We study how design decisions in project planning affect the cost of execution. In organizing a project’s tasks into work packages, trade-offs arise. Defining small work packages increases project complexity and workload, and reduces economies of scale, whereas defining large work packages reduces concurrent processing and adversely affects cash flow. Our work is apparently the first to study this trade-off. We consider the objective of minimizing total project cost, subject to a deadline on project makespan. For serial task networks, we describe an efficient algorithm that finds optimal work package sizes. For acyclic task networks, we develop a heuristic method and a lower bound for the unary NP-hard problem. A computational study shows that our heuristic routinely delivers near-optimal solutions that substantially improve on those found by benchmark procedures. Our results demonstrate the value of deliberately varying work package sizes within a project, in contrast to typical project management practice. Related issues including multiple serial paths in parallel, task incompatibility, and generalized precedence constrained work packages are also discussed. Our work enables more precise planning of work packages to improve performance, documents the value of integrating the planning of work packages and schedules, and provides insights that guide resource allocation decisions.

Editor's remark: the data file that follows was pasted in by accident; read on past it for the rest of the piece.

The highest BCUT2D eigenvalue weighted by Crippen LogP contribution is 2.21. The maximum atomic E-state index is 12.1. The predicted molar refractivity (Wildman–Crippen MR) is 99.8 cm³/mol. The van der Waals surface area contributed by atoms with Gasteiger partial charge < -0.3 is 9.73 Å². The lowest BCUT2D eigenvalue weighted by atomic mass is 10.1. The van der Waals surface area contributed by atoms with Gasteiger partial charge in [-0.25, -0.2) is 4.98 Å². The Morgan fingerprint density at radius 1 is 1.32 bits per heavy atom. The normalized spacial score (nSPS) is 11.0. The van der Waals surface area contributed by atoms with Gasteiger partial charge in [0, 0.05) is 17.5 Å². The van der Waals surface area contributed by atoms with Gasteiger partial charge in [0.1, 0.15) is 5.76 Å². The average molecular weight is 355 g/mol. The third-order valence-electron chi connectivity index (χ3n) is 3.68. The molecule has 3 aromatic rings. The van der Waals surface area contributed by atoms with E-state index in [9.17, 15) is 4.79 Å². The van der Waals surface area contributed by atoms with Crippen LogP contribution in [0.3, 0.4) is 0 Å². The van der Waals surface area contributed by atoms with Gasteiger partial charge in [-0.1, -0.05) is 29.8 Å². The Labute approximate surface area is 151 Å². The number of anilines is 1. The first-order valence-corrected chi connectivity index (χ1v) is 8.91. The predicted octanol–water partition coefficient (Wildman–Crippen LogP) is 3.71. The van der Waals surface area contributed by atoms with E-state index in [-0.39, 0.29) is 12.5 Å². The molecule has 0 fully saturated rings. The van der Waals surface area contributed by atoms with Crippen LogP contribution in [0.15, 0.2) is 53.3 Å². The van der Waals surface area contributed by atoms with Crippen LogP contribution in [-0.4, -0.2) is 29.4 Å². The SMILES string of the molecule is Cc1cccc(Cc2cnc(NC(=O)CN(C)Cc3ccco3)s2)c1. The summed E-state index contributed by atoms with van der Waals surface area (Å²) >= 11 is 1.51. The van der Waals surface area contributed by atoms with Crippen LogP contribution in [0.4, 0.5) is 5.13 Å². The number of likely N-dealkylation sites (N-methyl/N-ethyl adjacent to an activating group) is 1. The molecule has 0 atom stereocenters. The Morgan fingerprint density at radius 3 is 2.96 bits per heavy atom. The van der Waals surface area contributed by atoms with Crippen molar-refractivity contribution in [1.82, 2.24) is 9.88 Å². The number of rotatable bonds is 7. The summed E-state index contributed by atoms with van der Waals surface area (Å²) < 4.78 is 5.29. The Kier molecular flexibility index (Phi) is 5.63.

- Project management
- Project performance
- Work breakdown structure
- Work package sizing
ASJC Scopus subject areas
- Computer Science Applications
- Management Science and Operations Research